Increasing Participation in Student Discussions with Backchannels

What is a Backchannel

Backchannel communication is basically a minimal- or non-verbal response. Traditionally, these have been puzzled or bored looks, nods, smiles, or ‘yeah’, ’huh’, and ‘hmm’. While these are very beneficial, you may not be able to see all of these or interpret them correctly. In a large classroom and in remote/online courses, these backchannels are easily lost. In smaller classes you may miss a backchannel if you are not looking in the right place at the right time.

Backchannel technology can help. Basically, backchannel technology is a synchronous (“live”) digital conversation, such as an open chat session, where participants can post comments, questions, and answers.

Why Use a Backchannel Technology

  • Instructors can see backchannel comments immediately and reply, potentially by interrupting the presentation if needed.
  • Students can also see each other’s comments and post replies. This can increase student interest and active participation in the session.
  • Students who may not want to talk can post a chat instead, encouraging great participation.
  • Students can use a backchannel to create shared class notes which they and the instructor can add to and change.
  • Some backchannel technologies allow the instructor to save a copy of all the posted comments. This can be helpful after class to respond to individuals and/or the whole group to provide clarification.

Backchannel Technology Requirements

  • Obviously, for students to participate, they each need a smart device, such as a phone or laptop.
  • The chosen technology must work well, without a significant amount of training for the instructor and students, on all types of devices.
  • Some technologies, such as Slack, may require an additional initial download and set-up for both instructor and students (as opposed to the chat in Blackboard, Canvas, D2L, etc. which are available when the LMS is downloaded).

Backchannel Technology Options & Features

Dozens of backchannel technologies are available. Selecting one that is appropriate for your situation is often quite easy. Your institute probably already has a chat technology available to you. Check out these possible locations:

  • Within the Learning Management System (LMS, such as Bb Learn, Canvas, D2L, or Moodle).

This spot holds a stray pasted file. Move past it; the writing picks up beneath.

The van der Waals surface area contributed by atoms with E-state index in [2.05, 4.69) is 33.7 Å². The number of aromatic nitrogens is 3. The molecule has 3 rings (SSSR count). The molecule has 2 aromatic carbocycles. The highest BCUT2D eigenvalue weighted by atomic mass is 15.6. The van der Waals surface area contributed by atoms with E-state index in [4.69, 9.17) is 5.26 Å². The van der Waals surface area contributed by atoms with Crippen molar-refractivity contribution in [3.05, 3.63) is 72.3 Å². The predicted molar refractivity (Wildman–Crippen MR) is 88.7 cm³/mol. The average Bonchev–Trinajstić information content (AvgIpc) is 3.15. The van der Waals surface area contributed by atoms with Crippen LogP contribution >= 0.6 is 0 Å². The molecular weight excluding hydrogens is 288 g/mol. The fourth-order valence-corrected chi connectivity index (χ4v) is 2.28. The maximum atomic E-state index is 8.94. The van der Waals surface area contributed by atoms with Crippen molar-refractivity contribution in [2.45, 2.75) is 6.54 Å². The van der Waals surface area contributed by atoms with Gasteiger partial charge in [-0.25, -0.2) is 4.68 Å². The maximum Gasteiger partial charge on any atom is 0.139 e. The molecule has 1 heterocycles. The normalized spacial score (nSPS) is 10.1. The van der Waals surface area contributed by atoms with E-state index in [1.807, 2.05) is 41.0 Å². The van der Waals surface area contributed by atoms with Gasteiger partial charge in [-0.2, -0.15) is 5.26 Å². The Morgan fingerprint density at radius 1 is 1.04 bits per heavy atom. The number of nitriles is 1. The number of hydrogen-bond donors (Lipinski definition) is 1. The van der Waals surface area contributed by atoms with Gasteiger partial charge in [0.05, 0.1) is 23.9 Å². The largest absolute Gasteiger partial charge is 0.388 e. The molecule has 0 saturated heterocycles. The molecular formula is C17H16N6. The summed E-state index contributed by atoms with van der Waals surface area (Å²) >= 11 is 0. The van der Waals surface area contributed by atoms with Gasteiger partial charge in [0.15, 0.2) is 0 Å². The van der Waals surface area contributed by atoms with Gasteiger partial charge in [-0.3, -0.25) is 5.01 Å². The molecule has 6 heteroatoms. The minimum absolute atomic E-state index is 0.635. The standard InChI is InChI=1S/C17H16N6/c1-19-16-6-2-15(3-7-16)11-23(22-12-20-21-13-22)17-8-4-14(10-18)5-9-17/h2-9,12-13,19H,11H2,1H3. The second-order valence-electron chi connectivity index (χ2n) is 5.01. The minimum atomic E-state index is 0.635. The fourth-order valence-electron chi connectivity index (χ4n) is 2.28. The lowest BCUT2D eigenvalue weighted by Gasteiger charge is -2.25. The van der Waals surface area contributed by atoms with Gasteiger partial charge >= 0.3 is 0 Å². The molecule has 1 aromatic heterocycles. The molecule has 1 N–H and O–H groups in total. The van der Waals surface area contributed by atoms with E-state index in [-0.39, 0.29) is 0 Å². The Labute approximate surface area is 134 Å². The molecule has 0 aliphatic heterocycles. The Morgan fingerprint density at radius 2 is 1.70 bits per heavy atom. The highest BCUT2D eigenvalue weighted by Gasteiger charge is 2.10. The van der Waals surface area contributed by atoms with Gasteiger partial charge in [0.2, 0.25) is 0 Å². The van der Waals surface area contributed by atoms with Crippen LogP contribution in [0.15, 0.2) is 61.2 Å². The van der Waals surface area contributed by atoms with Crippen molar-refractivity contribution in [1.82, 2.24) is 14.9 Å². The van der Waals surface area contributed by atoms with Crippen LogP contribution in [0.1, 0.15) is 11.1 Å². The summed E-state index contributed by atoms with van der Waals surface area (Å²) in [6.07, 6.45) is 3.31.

• Within the videoconferencing system such as Adobe Connect, Microsoft Teams, and Zoom (this can be used in an onsite class by creating a meeting and muting all audios).
  • Stand-alone technologies such as Slack, Twitter, and Google Chat.

Although you may have access to multiple free backchannel/chat technologies, be careful when selecting one. They have a variety of features and getting the best combination may take some time. Here are some features to consider:

  • Supported by your institute, college, and/or department IT team
    • Accessing/troubleshooting the technology for instructors & students
    • Training/support for instructors
    • Training/support for students
  • Availability on various devices
    • Mac/PC, android, iOS…
  • Cost to instructor
  • Ease of use
  • Cost to students (cost for software, cost to use/data time)
  • Instructor control of post anonymity
  • Ability to save chat threads
  • Ability to have multiple simultaneous chat threads
  • Ability to set-up grouped chats within a class
  • Ability to turn chat on/off
  • Ability to display (or NOT) on the presentation screen (or monitor)

How to Select

I recommend you take this approach:

  1. Consider the features you want – if you are considering more than one option, create a comparison grid (See Making Decisions More Objectively).
  2. Ask your support team (educational technologist and/or instructional designer) what is available
  3. Get a demo of the recommended product(s)
  4. Learn and practice installing, opening, and using the product (preferably multiple times over a week or two with scaffolded support). Include practice saving the chat
  5. Work with your support team to write up syllabus guidelines for use

Suggestions for Use

  • If you have a large class and/or a formal presentation that may impact your ability to read the backchannel frequently, ask for a TA or assign the task on a rotating basis to a student
  • Review the backchannel communications after the session to make sure all questions were answered completely and correctly
  • Ask students for feedback on use of the chat feature to ensure it is the best it can be
  • Reevaluate your use, including the technology, each term

Leave a Comment